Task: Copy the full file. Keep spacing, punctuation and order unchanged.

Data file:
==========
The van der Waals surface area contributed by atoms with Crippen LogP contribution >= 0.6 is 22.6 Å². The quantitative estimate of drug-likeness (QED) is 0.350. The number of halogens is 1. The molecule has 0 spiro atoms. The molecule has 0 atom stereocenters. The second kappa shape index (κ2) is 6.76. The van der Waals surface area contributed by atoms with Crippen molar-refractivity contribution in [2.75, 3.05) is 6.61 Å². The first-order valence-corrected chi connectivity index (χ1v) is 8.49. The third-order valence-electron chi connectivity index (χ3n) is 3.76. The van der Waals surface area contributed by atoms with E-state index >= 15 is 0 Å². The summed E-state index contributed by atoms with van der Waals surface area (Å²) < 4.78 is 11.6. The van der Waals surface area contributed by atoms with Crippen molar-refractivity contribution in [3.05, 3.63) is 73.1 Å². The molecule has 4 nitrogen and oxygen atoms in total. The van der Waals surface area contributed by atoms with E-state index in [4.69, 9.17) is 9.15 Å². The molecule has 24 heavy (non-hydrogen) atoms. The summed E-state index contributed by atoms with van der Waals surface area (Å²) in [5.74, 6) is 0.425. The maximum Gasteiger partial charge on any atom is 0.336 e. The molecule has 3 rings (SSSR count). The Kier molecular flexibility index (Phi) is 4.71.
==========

The van der Waals surface area contributed by atoms with Crippen LogP contribution >= 0.6 is 22.6 Å². The quantitative estimate of drug-likeness (QED) is 0.350. The number of halogens is 1. The molecule has 0 spiro atoms. The molecule has 0 atom stereocenters. The second kappa shape index (κ2) is 6.76. The van der Waals surface area contributed by atoms with Crippen molar-refractivity contribution in [2.75, 3.05) is 6.61 Å². The first-order valence-corrected chi connectivity index (χ1v) is 8.49. The third-order valence-electron chi connectivity index (χ3n) is 3.76. The van der Waals surface area contributed by atoms with E-state index >= 15 is 0 Å². The summed E-state index contributed by atoms with van der Waals surface area (Å²) < 4.78 is 11.6. The van der Waals surface area contributed by atoms with Crippen molar-refractivity contribution in [3.05, 3.63) is 73.1 Å². The molecule has 4 nitrogen and oxygen atoms in total. The van der Waals surface area contributed by atoms with E-state index in [4.69, 9.17) is 9.15 Å². The molecule has 24 heavy (non-hydrogen) atoms. The summed E-state index contributed by atoms with van der Waals surface area (Å²) in [5.74, 6) is 0.425. The maximum Gasteiger partial charge on any atom is 0.336 e. The molecule has 3 rings (SSSR count). The Kier molecular flexibility index (Phi) is 4.71.